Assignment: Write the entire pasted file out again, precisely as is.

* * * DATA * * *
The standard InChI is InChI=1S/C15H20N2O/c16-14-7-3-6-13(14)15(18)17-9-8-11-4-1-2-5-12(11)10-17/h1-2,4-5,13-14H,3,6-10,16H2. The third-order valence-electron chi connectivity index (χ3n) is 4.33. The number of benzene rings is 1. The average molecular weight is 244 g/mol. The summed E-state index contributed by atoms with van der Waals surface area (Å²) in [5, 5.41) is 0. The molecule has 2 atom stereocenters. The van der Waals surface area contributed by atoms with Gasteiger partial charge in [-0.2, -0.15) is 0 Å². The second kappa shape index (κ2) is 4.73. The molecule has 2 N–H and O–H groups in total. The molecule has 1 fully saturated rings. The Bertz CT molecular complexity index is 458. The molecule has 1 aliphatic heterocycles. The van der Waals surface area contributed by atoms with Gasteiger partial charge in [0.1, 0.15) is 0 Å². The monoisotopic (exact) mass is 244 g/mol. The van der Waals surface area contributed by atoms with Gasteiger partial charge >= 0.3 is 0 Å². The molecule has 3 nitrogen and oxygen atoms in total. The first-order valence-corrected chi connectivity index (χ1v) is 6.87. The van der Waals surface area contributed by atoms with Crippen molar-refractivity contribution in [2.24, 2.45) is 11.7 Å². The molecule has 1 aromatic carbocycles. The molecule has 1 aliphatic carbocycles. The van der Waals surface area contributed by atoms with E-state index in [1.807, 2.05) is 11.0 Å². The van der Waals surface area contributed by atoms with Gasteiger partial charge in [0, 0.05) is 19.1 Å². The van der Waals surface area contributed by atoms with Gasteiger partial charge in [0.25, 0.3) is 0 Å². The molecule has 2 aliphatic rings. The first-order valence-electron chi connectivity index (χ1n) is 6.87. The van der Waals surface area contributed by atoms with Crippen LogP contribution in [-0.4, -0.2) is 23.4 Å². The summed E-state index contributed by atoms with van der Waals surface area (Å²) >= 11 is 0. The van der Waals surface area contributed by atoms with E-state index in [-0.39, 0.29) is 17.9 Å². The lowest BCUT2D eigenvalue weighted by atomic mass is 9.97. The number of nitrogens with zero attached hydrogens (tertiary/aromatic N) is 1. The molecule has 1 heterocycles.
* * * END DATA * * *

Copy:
The standard InChI is InChI=1S/C15H20N2O/c16-14-7-3-6-13(14)15(18)17-9-8-11-4-1-2-5-12(11)10-17/h1-2,4-5,13-14H,3,6-10,16H2. The third-order valence-electron chi connectivity index (χ3n) is 4.33. The number of benzene rings is 1. The average molecular weight is 244 g/mol. The summed E-state index contributed by atoms with van der Waals surface area (Å²) in [5, 5.41) is 0. The molecule has 2 atom stereocenters. The van der Waals surface area contributed by atoms with Gasteiger partial charge in [-0.2, -0.15) is 0 Å². The second kappa shape index (κ2) is 4.73. The molecule has 2 N–H and O–H groups in total. The molecule has 1 fully saturated rings. The Bertz CT molecular complexity index is 458. The molecule has 1 aliphatic heterocycles. The van der Waals surface area contributed by atoms with Gasteiger partial charge in [0.1, 0.15) is 0 Å². The monoisotopic (exact) mass is 244 g/mol. The van der Waals surface area contributed by atoms with Gasteiger partial charge >= 0.3 is 0 Å². The molecule has 3 nitrogen and oxygen atoms in total. The first-order valence-corrected chi connectivity index (χ1v) is 6.87. The van der Waals surface area contributed by atoms with Crippen molar-refractivity contribution in [2.24, 2.45) is 11.7 Å². The molecule has 1 aromatic carbocycles. The molecule has 1 aliphatic carbocycles. The van der Waals surface area contributed by atoms with E-state index in [1.807, 2.05) is 11.0 Å². The van der Waals surface area contributed by atoms with Gasteiger partial charge in [0, 0.05) is 19.1 Å². The van der Waals surface area contributed by atoms with Gasteiger partial charge in [0.25, 0.3) is 0 Å². The molecule has 2 aliphatic rings. The first-order valence-electron chi connectivity index (χ1n) is 6.87. The van der Waals surface area contributed by atoms with Crippen LogP contribution in [-0.4, -0.2) is 23.4 Å². The summed E-state index contributed by atoms with van der Waals surface area (Å²) >= 11 is 0. The van der Waals surface area contributed by atoms with E-state index in [-0.39, 0.29) is 17.9 Å². The lowest BCUT2D eigenvalue weighted by atomic mass is 9.97. The number of nitrogens with zero attached hydrogens (tertiary/aromatic N) is 1. The molecule has 1 heterocycles.